‘I do not agree this is not for me…musical genocide.’ Gregory Porter – Liquid Spirit album.
If you were lucky enough to be sitting in the Lyric theatre last month, you would have been taken away from Manchester’s grey drizzle and rain and transcended to the beauty of New Orleans’ French Quarter. Accompanied by a refined blend of soul, rhythm and blues and jazz, The Lowry played host once again to the Grammy-Award winner Gregory Porter.
There was a roar of applause and excitement as soon as the mighty six-foot-plus; former line-backer took to the stage to perform his first hit No Love Dying. Taken from the award winning album Liquid Spirit, the song beautifully amalgamates a modern R&B love song and places sincere, heart-felt lyrics with smooth jazz undertones. The audience are out of their seats to appreciate Porter’s recognition for classics like Ray Charles’ Hit the Road Jack and the African-American folk song Wade in the Water.
The jazz singer’s charismatic charm does not go unnoticed. Dressed head to toe in a suave grey suit, along with his trade mark ‘jazz hat’ he serenades an audience of nearly 2000 with jokes and playful banter. The crowd reciprocate his humour with applause and laughter as they eagerly await his next track Hey Laura.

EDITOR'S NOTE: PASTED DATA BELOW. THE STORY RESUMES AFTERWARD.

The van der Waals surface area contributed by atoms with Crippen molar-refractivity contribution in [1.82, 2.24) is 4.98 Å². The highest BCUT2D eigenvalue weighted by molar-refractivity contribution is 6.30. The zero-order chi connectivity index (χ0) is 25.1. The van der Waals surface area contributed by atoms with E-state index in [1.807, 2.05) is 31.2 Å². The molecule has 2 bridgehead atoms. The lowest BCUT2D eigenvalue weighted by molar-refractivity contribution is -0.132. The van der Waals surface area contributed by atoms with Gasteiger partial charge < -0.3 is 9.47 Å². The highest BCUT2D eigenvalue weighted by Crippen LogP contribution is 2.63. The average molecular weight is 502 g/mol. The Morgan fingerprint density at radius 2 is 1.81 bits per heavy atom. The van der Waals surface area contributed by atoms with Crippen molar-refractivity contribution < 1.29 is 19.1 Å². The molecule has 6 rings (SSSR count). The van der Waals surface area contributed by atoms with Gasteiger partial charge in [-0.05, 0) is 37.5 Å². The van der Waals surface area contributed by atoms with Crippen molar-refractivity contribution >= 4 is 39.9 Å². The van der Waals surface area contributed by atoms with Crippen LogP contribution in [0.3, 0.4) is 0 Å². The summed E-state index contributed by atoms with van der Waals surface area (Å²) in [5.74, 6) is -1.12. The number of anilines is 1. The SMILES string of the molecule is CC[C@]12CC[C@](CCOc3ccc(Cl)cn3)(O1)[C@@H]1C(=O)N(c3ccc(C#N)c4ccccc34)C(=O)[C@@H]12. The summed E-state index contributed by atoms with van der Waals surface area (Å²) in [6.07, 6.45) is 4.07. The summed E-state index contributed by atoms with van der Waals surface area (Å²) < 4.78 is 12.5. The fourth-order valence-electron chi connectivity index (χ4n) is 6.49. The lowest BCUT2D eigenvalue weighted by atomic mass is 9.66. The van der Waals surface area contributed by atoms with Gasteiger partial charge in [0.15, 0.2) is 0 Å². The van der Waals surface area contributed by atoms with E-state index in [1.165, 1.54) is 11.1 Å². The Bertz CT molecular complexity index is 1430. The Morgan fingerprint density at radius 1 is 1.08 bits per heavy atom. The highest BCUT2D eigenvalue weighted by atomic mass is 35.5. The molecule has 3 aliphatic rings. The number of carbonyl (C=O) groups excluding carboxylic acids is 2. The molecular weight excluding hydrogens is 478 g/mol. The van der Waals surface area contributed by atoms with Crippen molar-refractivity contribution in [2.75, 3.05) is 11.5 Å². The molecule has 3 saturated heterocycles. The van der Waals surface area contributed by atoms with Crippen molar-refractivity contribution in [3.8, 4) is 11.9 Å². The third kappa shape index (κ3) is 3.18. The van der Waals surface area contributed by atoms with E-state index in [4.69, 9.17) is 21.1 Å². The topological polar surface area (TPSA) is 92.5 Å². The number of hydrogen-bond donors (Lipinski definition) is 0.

Fans of the Brooklyn-based singer will know Porters story is a sad one. Growing up in California in an area riddled with racism and poverty and the later loss of his mother, every lyric tonight is projected with an honesty and sincerity that has become almost unrecognisable in this musical era. It is tracks such as Wolfcry that captivate the audience, leading them to a rapture of silence. As the music plays on, the energy turns to a quiet appreciation. Looking around the auditorium now, there is hardly a dry eye in sight.
Porter’s undeniable talent and ability to flawlessly deliver classics such as Sentimental Reasons by the late Sam Cooke would make it easy to compare the two. However tonight the 43 year-old has proved, yes he can scat like Nat King Cole and roar as loud as Louis Armstrong, but he deserves to be recognised as a jazz king in his own right.
The singer was accompanied by his band which saw extraordinary performances from the talented saxophonist Yosuke Sato, bassist Aaron James, drummer Emanuel Harrold and pianist Chip Crawford.
It is hard to believe that Porter was only recognised for his talent at the age of 40. Tonight his baritone vocals and rich lyrics have delivered a performance which can only be described as beautiful. The walls of the theatre will undeniably still echo the chants from Saturday night, as the music industry makes way for the modern day King of Jazz that is Gregory Porter.
TNT News Leanna Smith